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Genetic counseling aims to facilitate the exchange of information regarding a person's genetic legacy. It attempts to:
- accurately diagnose a disorder
- assess the risk of recurrence in the concerned family members and their relatives
- provide alternatives for decision-making
- provide support groups that will help family members cope with the recurrence of a disorder.
Genetic counselors work with people concerned about the risk of an inherited disease. The counselor does not prevent the incidence of a disease in a family, but can help family members assess the risk for certain hereditary diseases and offer guidance. Many couples seek genetic counseling because there is a family history of known genetic disorders, infertility, miscarriage, still births, or early infant mortality. Other reasons for participating in genetic counseling may be the influences of a job or lifestyle that exposes a potential parent to health risks such as radiation, chemicals, or drugs. Any family history of mental retardation can be of concern as is a strong family history of heart disease at an early age. Recent statistics show a 3% chance of delivering a baby with birth defects. An additional 2% chance of having a baby with Down syndrome is present for women in their late thirties and older.
Genetic counseling may take on new emphasis in the near future as genetic research continues to advance. In April 2003, the Human Genome Project announced completion of mapping the entire human genetic makeup. The project identified more than 1,400 disease genes and completed study of the ethical, legal, and social issues raised by this expanded knowledge of human genetics. As knowledge expands and scientists discover more methods to identify and treat various diseases, people will face more difficult decisions about their own genetic information.
Amniocentesis, one of the specific tests used to gather information for genetic counseling, is best performed between weeks 15 and 17 of a pregnancy and an additional one to four weeks may be required to culture skin cells and analyze them. Thus, these test data are not available to assist prospective parents in decision-making until the second trimester of the pregnancy. Individuals who participate in genetic counseling and associated testing also must be aware that there are no cures or treatments for some of the disorders that may be identified.
With approximately 2,000 genes identified and approximately 5,000 disorders caused by genetic defects, genetic counseling is important in the medical discipline of obstetrics. Genetic counselors, educated in the medical and the psychosocial aspects of genetic diseases, convey complex information to help people make life decisions. There are limitations to the power of genetic counseling, though, since many of the diseases that have been shown to have a genetic basis currently offer no cure (for example, Down syndrome or Huntington's disease). Although a genetic counselor cannot predict the future unequivocally, he or she can discuss the occurrence of a disease in terms of probability.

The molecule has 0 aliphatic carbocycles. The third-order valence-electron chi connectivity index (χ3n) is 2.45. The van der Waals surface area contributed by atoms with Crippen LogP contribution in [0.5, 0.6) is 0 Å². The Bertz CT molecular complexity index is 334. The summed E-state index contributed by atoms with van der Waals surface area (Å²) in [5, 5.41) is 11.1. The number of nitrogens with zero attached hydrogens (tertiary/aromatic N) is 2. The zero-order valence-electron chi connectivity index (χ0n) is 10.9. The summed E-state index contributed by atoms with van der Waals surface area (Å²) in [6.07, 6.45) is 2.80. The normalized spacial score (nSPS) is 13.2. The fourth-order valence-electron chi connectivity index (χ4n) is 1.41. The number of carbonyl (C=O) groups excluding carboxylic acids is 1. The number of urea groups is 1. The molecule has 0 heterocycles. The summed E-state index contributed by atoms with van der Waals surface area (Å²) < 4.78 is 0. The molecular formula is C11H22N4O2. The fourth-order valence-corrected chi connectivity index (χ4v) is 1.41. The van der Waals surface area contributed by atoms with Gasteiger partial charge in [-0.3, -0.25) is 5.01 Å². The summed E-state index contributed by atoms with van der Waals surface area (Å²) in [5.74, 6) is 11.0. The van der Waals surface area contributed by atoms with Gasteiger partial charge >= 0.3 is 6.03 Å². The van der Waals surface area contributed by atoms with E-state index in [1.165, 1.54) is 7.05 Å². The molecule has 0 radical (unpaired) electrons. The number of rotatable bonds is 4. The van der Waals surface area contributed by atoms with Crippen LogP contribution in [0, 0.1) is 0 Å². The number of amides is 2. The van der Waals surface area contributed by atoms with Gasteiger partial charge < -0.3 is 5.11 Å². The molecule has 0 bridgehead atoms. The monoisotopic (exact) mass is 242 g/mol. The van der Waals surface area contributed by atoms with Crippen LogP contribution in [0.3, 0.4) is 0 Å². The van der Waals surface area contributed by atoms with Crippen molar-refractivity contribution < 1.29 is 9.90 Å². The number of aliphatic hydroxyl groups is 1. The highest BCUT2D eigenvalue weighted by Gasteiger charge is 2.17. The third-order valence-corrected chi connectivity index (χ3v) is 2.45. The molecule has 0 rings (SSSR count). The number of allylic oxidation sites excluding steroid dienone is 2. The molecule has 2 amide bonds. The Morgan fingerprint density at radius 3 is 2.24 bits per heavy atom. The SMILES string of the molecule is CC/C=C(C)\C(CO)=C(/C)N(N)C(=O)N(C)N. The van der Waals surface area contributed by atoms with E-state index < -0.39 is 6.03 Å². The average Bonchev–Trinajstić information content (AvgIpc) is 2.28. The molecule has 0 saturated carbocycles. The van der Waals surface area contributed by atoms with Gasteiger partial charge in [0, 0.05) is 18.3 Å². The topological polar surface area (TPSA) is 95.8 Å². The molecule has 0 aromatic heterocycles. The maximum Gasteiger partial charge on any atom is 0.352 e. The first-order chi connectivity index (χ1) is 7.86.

Genetic counseling also can help people with diseases they may face in their own lifetimes. A 2003 study in Great Britain found that women with a family history of breast cancer were less worried about getting the disease if they had genetic counseling.
A genetic counselor, with the aid of the patient or family, creates a detailed family pedigree that includes the incidence of disease in first-degree (parents, siblings, and children) and second-degree (aunts, uncles, and grandparents) relatives. Before or after this pedigree is completed, certain genetic tests are performed using DNA analysis, x ray, ultrasound, urine analysis, skin biopsy, and physical evaluation. For a pregnant woman, prenatal diagnosis can be made using amniocentesis or chorionic villus sampling.
An important aspect of the genetic counseling session is the compilation of a family pedigree or medical history. To accurately assess the risk of inherited diseases, information on three generations, including health status and/or cause of death, usually is needed. If the family history is complicated, information from more distant relatives may be helpful, and medical records may be requested for any family members who have had a genetic disorder. Through an examination of the family history a counselor may be able to discuss the probability of future occurrence of genetic disorders. In all cases, the counselor provides information in a non-directive way that leaves the decision-making up to the client.
Family history questionnaire
As more detailed genetic information becomes available, physicians and genetic counselors may feel the need to dig more deeply than a family pedigree allows. In 2004, physicians attending an American College of Medical Genetics meeting announced use of a structured questionnaire with 50 items to consistent, thorough gather family history data. Although the questionnaire's format and terminology were confusing to some patients, once a formula was applied to the answers, it still helped reviewers agree on a counseling plan 79% of the time.
Screening blood tests help identify individuals who carry genes for recessive genetic disorders. Screening tests usually are only done if:
- The disease is lethal or causes severe handicaps or disabilities.
- The person is likely to be a carrier due to family pedigree or membership in an at-risk ethnic, geographic or racial group.